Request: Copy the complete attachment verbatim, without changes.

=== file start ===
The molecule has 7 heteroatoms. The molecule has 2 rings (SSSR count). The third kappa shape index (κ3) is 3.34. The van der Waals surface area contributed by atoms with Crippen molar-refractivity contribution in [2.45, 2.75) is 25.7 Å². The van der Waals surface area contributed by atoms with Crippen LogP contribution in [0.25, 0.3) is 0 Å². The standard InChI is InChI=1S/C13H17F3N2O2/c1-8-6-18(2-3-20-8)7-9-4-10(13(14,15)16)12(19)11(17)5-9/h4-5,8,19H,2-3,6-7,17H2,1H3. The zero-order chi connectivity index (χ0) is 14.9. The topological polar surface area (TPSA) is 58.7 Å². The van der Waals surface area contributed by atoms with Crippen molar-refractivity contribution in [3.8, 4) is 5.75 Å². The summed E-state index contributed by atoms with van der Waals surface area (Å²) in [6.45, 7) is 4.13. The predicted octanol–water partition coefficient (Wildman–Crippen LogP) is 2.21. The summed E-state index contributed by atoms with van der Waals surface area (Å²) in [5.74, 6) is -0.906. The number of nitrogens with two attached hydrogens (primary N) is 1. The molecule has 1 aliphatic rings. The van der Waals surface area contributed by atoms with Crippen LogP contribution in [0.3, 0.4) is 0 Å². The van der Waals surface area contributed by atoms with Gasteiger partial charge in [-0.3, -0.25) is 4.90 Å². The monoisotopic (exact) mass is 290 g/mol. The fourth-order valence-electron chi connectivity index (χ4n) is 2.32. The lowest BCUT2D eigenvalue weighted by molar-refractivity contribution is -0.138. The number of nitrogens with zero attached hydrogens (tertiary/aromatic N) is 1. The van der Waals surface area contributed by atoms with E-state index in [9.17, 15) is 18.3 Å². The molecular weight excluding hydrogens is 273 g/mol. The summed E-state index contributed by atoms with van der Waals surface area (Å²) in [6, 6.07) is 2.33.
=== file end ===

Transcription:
The molecule has 7 heteroatoms. The molecule has 2 rings (SSSR count). The third kappa shape index (κ3) is 3.34. The van der Waals surface area contributed by atoms with Crippen molar-refractivity contribution in [2.45, 2.75) is 25.7 Å². The van der Waals surface area contributed by atoms with Crippen LogP contribution in [0.25, 0.3) is 0 Å². The standard InChI is InChI=1S/C13H17F3N2O2/c1-8-6-18(2-3-20-8)7-9-4-10(13(14,15)16)12(19)11(17)5-9/h4-5,8,19H,2-3,6-7,17H2,1H3. The zero-order chi connectivity index (χ0) is 14.9. The topological polar surface area (TPSA) is 58.7 Å². The van der Waals surface area contributed by atoms with Crippen molar-refractivity contribution in [3.8, 4) is 5.75 Å². The summed E-state index contributed by atoms with van der Waals surface area (Å²) in [6.45, 7) is 4.13. The predicted octanol–water partition coefficient (Wildman–Crippen LogP) is 2.21. The summed E-state index contributed by atoms with van der Waals surface area (Å²) in [5.74, 6) is -0.906. The number of nitrogens with two attached hydrogens (primary N) is 1. The molecule has 1 aliphatic rings. The van der Waals surface area contributed by atoms with Crippen LogP contribution in [0.3, 0.4) is 0 Å². The van der Waals surface area contributed by atoms with Gasteiger partial charge in [-0.3, -0.25) is 4.90 Å². The monoisotopic (exact) mass is 290 g/mol. The fourth-order valence-electron chi connectivity index (χ4n) is 2.32. The lowest BCUT2D eigenvalue weighted by molar-refractivity contribution is -0.138. The number of nitrogens with zero attached hydrogens (tertiary/aromatic N) is 1. The van der Waals surface area contributed by atoms with E-state index in [9.17, 15) is 18.3 Å². The molecular weight excluding hydrogens is 273 g/mol. The summed E-state index contributed by atoms with van der Waals surface area (Å²) in [6, 6.07) is 2.33.